East Asia Updates | March 2017
Date:26 April 2017
Type:East Asia Updates
Tags:Macroeconomy, trade policy
US' Trade Policy: Impacts on East Asia and Possible Retaliation
After three months in power, President Trump has proved that he is intent on keeping his campaign promises to curb imports from overseas and take a step back from multilateral agreements the US had traditionally championed. Should the US implements the protectionist trade policies, it is very likely that East Asian countries, with their high reliance on the US as their export destination, will be adversely impacted as exports to the US market made up 22% of Viet Nam's total goods exports, 20% of Japan total goods exports, and 18% of China's total goods exports in 2016. Although actual policy measures taken so far are still limited and require the approval of the US Congress, it is clear that the current administration is unfavourably disposed towards free trade. At the same time, it is still unclear how the East Asian countries would react as there are potential costs and benefits arising from retaliatory measures both through the financial system and through trade policies.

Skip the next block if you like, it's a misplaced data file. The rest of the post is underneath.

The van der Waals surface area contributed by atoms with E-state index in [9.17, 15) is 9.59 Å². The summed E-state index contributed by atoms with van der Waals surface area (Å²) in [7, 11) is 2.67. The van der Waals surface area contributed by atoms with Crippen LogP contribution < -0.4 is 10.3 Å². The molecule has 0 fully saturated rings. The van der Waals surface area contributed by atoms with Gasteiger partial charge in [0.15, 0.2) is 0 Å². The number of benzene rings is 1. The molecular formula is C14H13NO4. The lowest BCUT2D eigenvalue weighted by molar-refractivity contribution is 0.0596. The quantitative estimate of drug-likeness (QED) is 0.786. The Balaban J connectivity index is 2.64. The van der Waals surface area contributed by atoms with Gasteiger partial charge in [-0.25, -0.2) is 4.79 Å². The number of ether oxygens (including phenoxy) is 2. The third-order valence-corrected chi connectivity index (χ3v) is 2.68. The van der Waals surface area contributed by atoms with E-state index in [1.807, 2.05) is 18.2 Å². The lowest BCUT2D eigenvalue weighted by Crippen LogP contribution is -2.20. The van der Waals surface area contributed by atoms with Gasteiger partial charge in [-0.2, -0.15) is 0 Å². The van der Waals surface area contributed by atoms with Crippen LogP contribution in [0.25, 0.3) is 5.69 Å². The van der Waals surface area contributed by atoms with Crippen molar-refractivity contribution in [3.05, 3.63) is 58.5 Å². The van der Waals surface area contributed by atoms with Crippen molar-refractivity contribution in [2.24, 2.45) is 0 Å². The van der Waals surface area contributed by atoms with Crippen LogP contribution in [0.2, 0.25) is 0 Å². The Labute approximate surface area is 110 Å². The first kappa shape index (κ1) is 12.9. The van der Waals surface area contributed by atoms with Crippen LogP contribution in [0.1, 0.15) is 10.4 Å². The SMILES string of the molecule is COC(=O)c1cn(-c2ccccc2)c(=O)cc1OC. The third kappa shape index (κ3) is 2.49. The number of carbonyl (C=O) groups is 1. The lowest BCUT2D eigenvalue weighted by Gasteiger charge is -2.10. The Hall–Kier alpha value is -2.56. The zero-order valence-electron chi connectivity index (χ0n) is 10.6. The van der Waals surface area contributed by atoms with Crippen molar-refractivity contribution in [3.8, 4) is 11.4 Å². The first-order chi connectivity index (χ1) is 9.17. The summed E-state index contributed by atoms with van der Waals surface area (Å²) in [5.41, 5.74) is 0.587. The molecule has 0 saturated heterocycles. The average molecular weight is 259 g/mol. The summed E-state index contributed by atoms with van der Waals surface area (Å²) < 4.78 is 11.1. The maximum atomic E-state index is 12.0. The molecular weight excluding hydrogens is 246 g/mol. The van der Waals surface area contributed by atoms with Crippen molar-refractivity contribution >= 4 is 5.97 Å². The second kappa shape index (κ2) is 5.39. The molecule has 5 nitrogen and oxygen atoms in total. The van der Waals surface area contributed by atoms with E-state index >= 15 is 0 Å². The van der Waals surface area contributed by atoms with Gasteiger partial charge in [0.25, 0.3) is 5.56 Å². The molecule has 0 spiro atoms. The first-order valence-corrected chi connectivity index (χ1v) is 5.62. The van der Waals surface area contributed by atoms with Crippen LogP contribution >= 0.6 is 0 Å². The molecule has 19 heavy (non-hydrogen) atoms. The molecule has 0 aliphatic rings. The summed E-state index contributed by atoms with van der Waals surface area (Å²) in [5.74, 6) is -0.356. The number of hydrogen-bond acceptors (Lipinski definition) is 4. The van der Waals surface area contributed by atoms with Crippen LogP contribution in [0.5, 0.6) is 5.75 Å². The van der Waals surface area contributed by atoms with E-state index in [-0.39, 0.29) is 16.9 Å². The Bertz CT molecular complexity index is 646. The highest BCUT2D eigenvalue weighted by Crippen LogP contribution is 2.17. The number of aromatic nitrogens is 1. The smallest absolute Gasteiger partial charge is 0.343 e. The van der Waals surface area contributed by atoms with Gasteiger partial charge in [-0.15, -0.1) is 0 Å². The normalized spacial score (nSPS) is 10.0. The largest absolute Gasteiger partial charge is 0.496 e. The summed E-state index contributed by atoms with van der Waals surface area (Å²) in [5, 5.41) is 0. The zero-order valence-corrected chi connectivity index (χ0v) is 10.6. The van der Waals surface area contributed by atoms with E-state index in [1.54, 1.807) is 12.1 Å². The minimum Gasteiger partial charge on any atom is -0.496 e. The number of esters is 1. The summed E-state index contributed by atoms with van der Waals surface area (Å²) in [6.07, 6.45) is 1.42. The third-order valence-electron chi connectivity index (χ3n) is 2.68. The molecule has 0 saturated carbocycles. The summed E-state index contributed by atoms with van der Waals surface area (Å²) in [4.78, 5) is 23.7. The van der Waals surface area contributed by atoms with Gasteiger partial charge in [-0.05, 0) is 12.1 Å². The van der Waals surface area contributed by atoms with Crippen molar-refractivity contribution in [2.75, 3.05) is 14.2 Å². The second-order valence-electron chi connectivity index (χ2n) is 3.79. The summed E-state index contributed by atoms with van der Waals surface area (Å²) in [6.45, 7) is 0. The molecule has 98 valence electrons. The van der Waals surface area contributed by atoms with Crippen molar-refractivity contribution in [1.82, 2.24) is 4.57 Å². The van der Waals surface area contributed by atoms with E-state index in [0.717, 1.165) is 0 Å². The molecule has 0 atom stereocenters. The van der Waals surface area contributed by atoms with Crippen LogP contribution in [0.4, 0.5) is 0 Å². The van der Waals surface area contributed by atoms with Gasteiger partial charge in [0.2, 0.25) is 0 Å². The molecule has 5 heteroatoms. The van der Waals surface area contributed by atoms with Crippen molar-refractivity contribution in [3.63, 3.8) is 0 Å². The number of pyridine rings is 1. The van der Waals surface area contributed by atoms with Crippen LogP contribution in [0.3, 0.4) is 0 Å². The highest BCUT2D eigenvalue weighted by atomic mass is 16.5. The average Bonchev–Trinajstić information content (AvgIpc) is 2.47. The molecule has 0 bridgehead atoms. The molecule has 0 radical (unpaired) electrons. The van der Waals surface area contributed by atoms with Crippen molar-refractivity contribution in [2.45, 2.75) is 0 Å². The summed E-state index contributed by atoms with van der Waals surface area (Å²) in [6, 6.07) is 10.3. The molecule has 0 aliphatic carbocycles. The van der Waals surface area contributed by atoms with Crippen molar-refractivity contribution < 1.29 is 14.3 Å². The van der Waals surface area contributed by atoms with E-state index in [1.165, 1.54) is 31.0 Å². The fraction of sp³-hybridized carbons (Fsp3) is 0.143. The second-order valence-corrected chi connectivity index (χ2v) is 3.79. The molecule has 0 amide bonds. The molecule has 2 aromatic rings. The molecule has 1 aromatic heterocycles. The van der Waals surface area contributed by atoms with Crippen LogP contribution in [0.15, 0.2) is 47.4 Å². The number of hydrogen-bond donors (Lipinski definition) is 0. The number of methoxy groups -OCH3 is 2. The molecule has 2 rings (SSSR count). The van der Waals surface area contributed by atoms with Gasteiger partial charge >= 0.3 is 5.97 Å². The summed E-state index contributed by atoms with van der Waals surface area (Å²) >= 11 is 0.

Fed Rate Increase: Limited Impact on East Asia
The US central bank, the Federal Reserve (Fed), raised its target range for the federal funds rate (FFR) from 0.75% to 1% in March 2017, the third time the Fed raised interest rates in the last decade. Although traditionally Fed rate increases have adversely impacted foreign economies through currency depreciation and stock index drops as the capital flows back to the US, the two rate increases in December 2016 and March 2017 have not adversely affected East Asian countries. This is evident from the upward trend of East Asian stock indexes and the relatively stable US exchange rate in the past 3 months.
Download the March 2017 update.